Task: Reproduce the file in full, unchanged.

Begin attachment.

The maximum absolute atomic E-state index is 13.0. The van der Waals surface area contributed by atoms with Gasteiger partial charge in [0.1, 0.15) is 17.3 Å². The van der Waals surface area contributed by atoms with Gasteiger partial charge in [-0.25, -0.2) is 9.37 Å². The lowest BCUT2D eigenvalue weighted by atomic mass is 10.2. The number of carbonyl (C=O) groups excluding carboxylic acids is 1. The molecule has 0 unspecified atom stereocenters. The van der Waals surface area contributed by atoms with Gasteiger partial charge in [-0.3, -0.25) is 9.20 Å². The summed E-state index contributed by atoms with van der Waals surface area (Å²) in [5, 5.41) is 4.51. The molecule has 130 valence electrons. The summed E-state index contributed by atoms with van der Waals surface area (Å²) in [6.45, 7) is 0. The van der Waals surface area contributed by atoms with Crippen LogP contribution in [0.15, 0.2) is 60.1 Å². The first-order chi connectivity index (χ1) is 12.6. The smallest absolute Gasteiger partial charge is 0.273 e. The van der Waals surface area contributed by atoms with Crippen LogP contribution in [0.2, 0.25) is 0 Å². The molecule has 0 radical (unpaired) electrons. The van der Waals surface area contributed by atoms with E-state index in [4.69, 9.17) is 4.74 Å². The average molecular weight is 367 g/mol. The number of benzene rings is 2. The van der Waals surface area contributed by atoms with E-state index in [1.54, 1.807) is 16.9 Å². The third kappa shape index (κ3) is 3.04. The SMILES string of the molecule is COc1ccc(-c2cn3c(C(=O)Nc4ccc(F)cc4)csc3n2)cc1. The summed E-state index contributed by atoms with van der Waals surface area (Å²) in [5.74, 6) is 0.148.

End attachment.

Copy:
The maximum absolute atomic E-state index is 13.0. The van der Waals surface area contributed by atoms with Gasteiger partial charge in [0.1, 0.15) is 17.3 Å². The van der Waals surface area contributed by atoms with Gasteiger partial charge in [-0.25, -0.2) is 9.37 Å². The lowest BCUT2D eigenvalue weighted by atomic mass is 10.2. The number of carbonyl (C=O) groups excluding carboxylic acids is 1. The molecule has 0 unspecified atom stereocenters. The van der Waals surface area contributed by atoms with Gasteiger partial charge in [-0.3, -0.25) is 9.20 Å². The summed E-state index contributed by atoms with van der Waals surface area (Å²) in [5, 5.41) is 4.51. The molecule has 130 valence electrons. The summed E-state index contributed by atoms with van der Waals surface area (Å²) in [6.45, 7) is 0. The van der Waals surface area contributed by atoms with Crippen LogP contribution in [0.15, 0.2) is 60.1 Å². The first-order chi connectivity index (χ1) is 12.6. The smallest absolute Gasteiger partial charge is 0.273 e. The van der Waals surface area contributed by atoms with Crippen LogP contribution in [0.2, 0.25) is 0 Å². The molecule has 0 radical (unpaired) electrons. The van der Waals surface area contributed by atoms with E-state index in [4.69, 9.17) is 4.74 Å². The average molecular weight is 367 g/mol. The number of benzene rings is 2. The van der Waals surface area contributed by atoms with E-state index in [1.54, 1.807) is 16.9 Å². The third kappa shape index (κ3) is 3.04. The SMILES string of the molecule is COc1ccc(-c2cn3c(C(=O)Nc4ccc(F)cc4)csc3n2)cc1. The summed E-state index contributed by atoms with van der Waals surface area (Å²) in [5.74, 6) is 0.148.